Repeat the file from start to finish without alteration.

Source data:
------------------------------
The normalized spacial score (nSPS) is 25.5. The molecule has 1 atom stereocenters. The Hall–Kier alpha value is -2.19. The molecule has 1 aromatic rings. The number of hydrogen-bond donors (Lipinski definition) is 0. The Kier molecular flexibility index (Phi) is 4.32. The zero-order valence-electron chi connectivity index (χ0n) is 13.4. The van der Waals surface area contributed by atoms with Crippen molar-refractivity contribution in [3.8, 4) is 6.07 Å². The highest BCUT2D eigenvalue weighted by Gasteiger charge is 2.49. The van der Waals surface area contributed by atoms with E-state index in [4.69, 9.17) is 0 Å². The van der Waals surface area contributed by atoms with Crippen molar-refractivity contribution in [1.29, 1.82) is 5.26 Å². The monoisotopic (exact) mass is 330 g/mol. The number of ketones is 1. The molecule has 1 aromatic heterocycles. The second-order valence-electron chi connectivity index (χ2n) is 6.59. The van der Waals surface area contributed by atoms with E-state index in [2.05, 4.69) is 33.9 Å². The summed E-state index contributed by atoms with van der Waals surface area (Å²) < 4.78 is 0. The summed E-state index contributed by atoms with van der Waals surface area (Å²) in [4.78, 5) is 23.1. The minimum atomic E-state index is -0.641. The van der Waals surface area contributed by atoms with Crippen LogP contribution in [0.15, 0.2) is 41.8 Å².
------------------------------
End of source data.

The normalized spacial score (nSPS) is 25.5. The molecule has 1 atom stereocenters. The Hall–Kier alpha value is -2.19. The molecule has 1 aromatic rings. The number of hydrogen-bond donors (Lipinski definition) is 0. The Kier molecular flexibility index (Phi) is 4.32. The zero-order valence-electron chi connectivity index (χ0n) is 13.4. The van der Waals surface area contributed by atoms with Crippen molar-refractivity contribution in [3.8, 4) is 6.07 Å². The highest BCUT2D eigenvalue weighted by Gasteiger charge is 2.49. The van der Waals surface area contributed by atoms with E-state index in [4.69, 9.17) is 0 Å². The van der Waals surface area contributed by atoms with Crippen molar-refractivity contribution in [1.29, 1.82) is 5.26 Å². The monoisotopic (exact) mass is 330 g/mol. The number of ketones is 1. The molecule has 1 aromatic heterocycles. The second-order valence-electron chi connectivity index (χ2n) is 6.59. The van der Waals surface area contributed by atoms with E-state index in [2.05, 4.69) is 33.9 Å². The summed E-state index contributed by atoms with van der Waals surface area (Å²) < 4.78 is 0. The summed E-state index contributed by atoms with van der Waals surface area (Å²) in [4.78, 5) is 23.1. The minimum atomic E-state index is -0.641. The van der Waals surface area contributed by atoms with Crippen LogP contribution in [0.15, 0.2) is 41.8 Å².